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Formed at scales too tiny for us to perceive and with astonishing complexity, the true structure and beauty of insects remains mostly hidden. Their intricate shapes, colours and microsculpture are dizzying in their variety, but it takes the power of an optical microscope or camera lens to experience insects at their own scale.
At high magnification the surface of even the plainest looking beetle or fly is completely transformed as details of their microsculpture become visible: ridges, pits or engraved meshes all combine at different spatial scales in a breath-taking intricacy. It is thought that these microscopic structures alter the properties of the insect’s surface in different ways, reflecting sunlight, shedding water, or trapping air.
Alongside these elements are minute hairs adapted for many purposes. They can help insects grip smooth surfaces, carry pollen, or detect movements in the air, to name but a few. The shape of these hairs is sometimes modified into flattened scales – structures so small they appear like dust to the naked eye. In some insects, such as butterflies and beetles, these scales scatter and reflect light, creating some of the most vibrant and intense colours seen in nature.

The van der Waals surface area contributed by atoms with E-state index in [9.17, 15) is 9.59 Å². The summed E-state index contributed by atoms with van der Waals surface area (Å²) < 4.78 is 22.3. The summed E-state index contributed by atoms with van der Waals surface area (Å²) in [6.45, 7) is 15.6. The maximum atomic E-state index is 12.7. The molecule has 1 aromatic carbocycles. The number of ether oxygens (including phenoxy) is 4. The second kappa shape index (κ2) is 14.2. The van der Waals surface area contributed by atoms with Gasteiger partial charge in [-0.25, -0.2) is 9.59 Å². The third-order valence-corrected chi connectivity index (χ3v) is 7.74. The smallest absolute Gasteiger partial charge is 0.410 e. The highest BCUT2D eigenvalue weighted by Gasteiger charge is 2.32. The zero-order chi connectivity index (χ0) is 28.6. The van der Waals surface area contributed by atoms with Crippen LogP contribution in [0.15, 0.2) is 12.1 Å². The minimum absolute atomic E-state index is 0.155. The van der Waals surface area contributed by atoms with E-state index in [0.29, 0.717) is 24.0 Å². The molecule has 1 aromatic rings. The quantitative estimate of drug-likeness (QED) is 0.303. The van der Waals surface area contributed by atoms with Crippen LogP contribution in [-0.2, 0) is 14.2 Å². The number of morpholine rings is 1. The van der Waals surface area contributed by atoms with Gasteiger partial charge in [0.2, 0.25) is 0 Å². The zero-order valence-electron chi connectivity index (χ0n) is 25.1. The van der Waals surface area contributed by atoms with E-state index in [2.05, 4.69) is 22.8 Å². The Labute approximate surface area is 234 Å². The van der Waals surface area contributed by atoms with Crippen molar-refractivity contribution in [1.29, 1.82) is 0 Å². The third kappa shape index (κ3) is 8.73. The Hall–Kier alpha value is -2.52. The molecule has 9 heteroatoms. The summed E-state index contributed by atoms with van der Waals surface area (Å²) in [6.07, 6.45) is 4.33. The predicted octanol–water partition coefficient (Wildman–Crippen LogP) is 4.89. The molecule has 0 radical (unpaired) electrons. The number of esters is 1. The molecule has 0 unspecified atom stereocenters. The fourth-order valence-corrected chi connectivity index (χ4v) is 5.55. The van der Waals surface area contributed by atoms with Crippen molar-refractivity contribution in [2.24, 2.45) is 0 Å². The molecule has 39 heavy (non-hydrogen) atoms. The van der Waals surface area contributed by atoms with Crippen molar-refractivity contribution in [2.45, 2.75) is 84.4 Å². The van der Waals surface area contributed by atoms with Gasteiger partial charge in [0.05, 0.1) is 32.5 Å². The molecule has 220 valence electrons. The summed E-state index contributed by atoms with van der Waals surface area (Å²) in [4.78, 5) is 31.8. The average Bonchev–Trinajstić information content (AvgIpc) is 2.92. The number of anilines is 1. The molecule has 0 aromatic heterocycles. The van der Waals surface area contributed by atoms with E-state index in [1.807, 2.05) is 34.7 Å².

The evolutionary process of natural selection should account for all this wonderful diversity of microstructures, but for many species their specific adaptive function is still unknown. By observing insects in the wild, studying museum collections, and developing new imaging techniques we will surely learn more about these fascinating creatures and close the gaps in our current understanding.
Dr James Hogan
Life Collections, Oxford University Museum of Natural History